The word anemia is derived from the ancient Greek word anaimi, meaning "lack of blood." In medicine, anemia refers to a decreased number of circulating red blood cells. It is diagnosed with a test called a complete blood count, or CBC.

Anemia can result from many different disorders, so if you receive an anemia diagnosis, it is important to have a health care provider determine the exact cause. Some of the potential causes include, among others:

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  • Nutritional deficiencies
  • Medications
  • Heavy menstrual periods
  • Pregnancy
  • Bleeding from the gastrointestinal tract
  • Problems with the bone marrow, where all blood cells, including red blood cells, are produced
  • Problems specific to the red blood cells, including issues with hemoglobin (for example, sickle cell disease and thalassemia), with the red blood cell membrane (for example, hereditary spherocytosis) or with enzymes in the cell (for example, pyruvate kinase or glucose-6-phosphate dehydrogenase (G6PD) deficiency)
  • Disease of specific organs, such as the kidney or the liver

Hematologists, or doctors who specialize in blood disorders, are experts in diagnosing the different causes of anemia and providing proper treatment. Your hematologist will work closely with your primary care physician to establish a diagnosis and treatment plan.

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Red blood cells carry oxygen from the lungs to other tissues. Therefore, anemia symptoms usually relate to the tissues not receiving enough oxygen.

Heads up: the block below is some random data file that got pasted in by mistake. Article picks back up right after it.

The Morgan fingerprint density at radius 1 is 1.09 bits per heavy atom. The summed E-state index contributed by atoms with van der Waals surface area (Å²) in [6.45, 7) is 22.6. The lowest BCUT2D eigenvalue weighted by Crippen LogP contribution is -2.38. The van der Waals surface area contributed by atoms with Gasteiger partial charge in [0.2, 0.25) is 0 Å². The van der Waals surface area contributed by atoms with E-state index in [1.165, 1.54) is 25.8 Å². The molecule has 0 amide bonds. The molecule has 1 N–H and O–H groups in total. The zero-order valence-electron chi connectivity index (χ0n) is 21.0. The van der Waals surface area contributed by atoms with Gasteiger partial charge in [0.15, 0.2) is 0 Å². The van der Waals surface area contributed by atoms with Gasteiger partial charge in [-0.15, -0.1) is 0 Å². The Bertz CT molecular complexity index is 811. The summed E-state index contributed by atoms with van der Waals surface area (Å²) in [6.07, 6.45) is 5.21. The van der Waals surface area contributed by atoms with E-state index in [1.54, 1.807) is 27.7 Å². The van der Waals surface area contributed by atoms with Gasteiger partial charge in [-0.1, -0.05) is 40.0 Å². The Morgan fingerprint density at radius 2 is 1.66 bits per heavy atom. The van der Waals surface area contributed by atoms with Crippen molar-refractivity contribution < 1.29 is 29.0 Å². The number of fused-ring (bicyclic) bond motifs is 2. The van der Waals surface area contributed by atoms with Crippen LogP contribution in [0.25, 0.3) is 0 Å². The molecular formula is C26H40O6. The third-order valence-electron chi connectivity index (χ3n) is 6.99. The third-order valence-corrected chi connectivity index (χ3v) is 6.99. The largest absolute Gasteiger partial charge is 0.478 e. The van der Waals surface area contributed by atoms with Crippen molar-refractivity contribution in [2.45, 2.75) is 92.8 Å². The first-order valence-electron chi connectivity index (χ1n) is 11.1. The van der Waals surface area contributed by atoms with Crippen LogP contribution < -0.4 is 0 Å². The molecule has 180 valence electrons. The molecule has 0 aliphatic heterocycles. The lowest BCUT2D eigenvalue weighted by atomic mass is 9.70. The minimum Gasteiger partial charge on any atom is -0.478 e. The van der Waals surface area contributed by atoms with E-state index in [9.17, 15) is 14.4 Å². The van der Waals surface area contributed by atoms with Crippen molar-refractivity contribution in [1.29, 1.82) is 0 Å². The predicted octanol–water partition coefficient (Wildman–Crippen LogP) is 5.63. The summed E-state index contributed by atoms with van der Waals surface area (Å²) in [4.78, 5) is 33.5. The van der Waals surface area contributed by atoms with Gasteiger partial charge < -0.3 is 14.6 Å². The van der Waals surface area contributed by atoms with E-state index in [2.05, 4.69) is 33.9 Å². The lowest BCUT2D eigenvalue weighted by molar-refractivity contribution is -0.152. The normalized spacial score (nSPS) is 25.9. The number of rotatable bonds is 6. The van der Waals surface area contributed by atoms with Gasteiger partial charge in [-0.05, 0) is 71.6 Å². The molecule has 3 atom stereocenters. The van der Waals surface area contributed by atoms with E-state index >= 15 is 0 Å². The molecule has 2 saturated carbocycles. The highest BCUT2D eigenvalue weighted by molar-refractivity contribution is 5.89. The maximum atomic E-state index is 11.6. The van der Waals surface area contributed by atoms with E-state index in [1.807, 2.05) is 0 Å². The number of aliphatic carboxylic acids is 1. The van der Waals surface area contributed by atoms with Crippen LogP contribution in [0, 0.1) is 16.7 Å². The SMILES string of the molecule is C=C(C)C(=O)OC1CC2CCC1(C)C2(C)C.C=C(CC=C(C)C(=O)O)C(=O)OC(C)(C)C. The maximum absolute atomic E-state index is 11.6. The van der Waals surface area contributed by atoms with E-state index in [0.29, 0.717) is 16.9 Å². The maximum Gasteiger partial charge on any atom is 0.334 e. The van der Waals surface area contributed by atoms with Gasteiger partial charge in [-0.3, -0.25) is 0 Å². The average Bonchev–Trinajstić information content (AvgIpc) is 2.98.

Mild anemia may cause minimal to no symptoms. With progressively worsening anemia, or anemia with sudden onset, people often experience fatigue or shortness of breath. Anemia can also cause pale skin, and if severe enough, a rapid heart rate. Some types of anemia can make the skin and the white part of the eyes turn yellow.

Anemia is diagnosed with a test called a complete blood count, or CBC. Specifically, doctors look at the hemoglobin or hematocrit results from the CBC to diagnose anemia and to follow the patient's response to treatment.

Your doctor will also measure the size of the red blood cells and examine them under a microscope to look for clues about the underlying cause of your anemia. With that information in hand, your doctor will order additional blood tests to determine the cause. In addition, your family and medical history can be very helpful in making the proper diagnosis.

Treatment for anemia is individualized for every patient, depending on the underlying cause of the anemia. For example, anemia due to a nutrient deficiency is usually treated with nutritional supplements or dietary changes. For patients with certain kidney disorders, the hormone erythropoietin can be provided to increase the number of red blood cells. If anemia is due to autoimmune disorders, patients may need medicine to suppress their immune system. If a medication is the cause, the patient may need to receive a different dose or type of medication. There are many other causes of anemia, each with its own treatment plan.

Of course, if anemia needs to be treated quickly in life-threatening situations, red blood cells can be given by blood transfusion.

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